It was in 1705, John Vanbrugh had built the first theatre at the current site. The present building was built in 1834 by Herbert Beerbohm Tree. He used the huge profits he made from the nearby Haymarket Theatre to construct the venue. He hired services of the notable theatre architect of his time, Charles J. Phipps for designs of Her Majesty’s Theatre London.
Tree founded Royal Academy of Dramatic Art at Her Majesty’s Theatre London in 1904 and resided in the building premises until his death in 1917. One of the interesting facts that have been associated with the house since it was first built is its name that keeps changing with the gender of the ruling monarch of Britain.
The house was initially called the Queen’s Theatre. In 1714 it was called the King’s Theatre on King George’s accession. In 1837, the venue came to be known as Her Majesty’s Theatre after Queen Victoria while between the period of 1901 and 1952 it came to be known as His Majesty’s Theatre. It came to be known by its present name after Queen Elizabeth II’s accession to the British throne.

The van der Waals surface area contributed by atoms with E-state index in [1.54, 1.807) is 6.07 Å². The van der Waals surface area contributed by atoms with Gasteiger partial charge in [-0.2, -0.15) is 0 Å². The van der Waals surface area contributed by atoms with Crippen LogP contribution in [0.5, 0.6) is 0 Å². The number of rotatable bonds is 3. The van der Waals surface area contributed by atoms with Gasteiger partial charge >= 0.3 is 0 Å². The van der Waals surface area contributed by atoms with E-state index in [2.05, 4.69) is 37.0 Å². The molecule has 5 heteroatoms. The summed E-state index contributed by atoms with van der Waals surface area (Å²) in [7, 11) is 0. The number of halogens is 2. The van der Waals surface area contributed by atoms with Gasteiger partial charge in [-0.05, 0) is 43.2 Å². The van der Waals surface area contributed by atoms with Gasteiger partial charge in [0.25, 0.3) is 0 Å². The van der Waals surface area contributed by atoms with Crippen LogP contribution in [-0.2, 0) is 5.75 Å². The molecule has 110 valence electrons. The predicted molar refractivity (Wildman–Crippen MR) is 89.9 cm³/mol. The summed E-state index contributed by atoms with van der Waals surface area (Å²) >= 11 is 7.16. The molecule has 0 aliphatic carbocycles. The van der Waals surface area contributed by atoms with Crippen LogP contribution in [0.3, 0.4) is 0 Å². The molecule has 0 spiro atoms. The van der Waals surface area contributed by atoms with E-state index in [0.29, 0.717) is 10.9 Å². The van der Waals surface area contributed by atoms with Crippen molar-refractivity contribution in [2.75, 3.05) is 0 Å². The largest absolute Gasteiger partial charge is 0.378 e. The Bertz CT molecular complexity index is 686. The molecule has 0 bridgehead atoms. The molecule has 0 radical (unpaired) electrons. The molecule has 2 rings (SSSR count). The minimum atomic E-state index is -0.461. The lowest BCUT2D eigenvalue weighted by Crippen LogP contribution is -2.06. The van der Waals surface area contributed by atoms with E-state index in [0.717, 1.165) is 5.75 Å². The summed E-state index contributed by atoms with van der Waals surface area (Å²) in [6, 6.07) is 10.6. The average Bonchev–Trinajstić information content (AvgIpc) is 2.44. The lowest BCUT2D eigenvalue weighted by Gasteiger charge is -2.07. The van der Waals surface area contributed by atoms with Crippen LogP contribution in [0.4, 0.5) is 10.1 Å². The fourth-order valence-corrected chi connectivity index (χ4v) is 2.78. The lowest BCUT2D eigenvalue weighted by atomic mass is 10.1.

Along with Tree’s spectacular productions, shows of notable playwrights like George Bernard Shaw, J. M. Synge, Noël Coward and J. B. Priestley were also staged here during its initial days. Oscar Asche’s Chu Chin Chow debuted at Her Majesty’s Theatre London in 1916 and went on to enjoy a record breaking run of 2,235 performances here.
One of the oldest theatre venues in London, Her Majesty’s Theatre is lavishly designed with its grand exteriors and opulent interiors. The gold statutory around the stage of the theatre and the three tier boxes reminds audiences of its royal and pristine charms.